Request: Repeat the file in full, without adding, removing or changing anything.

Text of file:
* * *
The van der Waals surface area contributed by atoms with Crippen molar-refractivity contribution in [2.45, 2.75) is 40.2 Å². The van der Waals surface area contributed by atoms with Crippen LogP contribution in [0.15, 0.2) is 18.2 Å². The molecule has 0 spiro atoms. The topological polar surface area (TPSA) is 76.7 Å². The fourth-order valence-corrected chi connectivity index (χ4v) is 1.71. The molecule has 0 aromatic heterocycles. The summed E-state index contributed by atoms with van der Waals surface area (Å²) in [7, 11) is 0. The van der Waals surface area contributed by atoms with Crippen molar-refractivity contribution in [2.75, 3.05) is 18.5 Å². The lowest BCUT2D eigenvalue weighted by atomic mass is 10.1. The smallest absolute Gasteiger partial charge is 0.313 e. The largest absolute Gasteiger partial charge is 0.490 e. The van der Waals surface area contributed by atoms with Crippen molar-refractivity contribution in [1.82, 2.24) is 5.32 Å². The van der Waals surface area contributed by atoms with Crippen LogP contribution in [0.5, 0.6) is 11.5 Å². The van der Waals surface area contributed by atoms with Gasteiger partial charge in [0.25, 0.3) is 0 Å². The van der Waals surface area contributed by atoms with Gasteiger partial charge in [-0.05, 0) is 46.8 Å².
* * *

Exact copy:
The van der Waals surface area contributed by atoms with Crippen molar-refractivity contribution in [2.45, 2.75) is 40.2 Å². The van der Waals surface area contributed by atoms with Crippen LogP contribution in [0.15, 0.2) is 18.2 Å². The molecule has 0 spiro atoms. The topological polar surface area (TPSA) is 76.7 Å². The fourth-order valence-corrected chi connectivity index (χ4v) is 1.71. The molecule has 0 aromatic heterocycles. The summed E-state index contributed by atoms with van der Waals surface area (Å²) in [7, 11) is 0. The van der Waals surface area contributed by atoms with Crippen molar-refractivity contribution in [2.75, 3.05) is 18.5 Å². The lowest BCUT2D eigenvalue weighted by atomic mass is 10.1. The smallest absolute Gasteiger partial charge is 0.313 e. The largest absolute Gasteiger partial charge is 0.490 e. The van der Waals surface area contributed by atoms with Crippen molar-refractivity contribution in [1.82, 2.24) is 5.32 Å². The van der Waals surface area contributed by atoms with Crippen LogP contribution in [0.5, 0.6) is 11.5 Å². The van der Waals surface area contributed by atoms with Gasteiger partial charge in [0.25, 0.3) is 0 Å². The van der Waals surface area contributed by atoms with Gasteiger partial charge in [-0.05, 0) is 46.8 Å².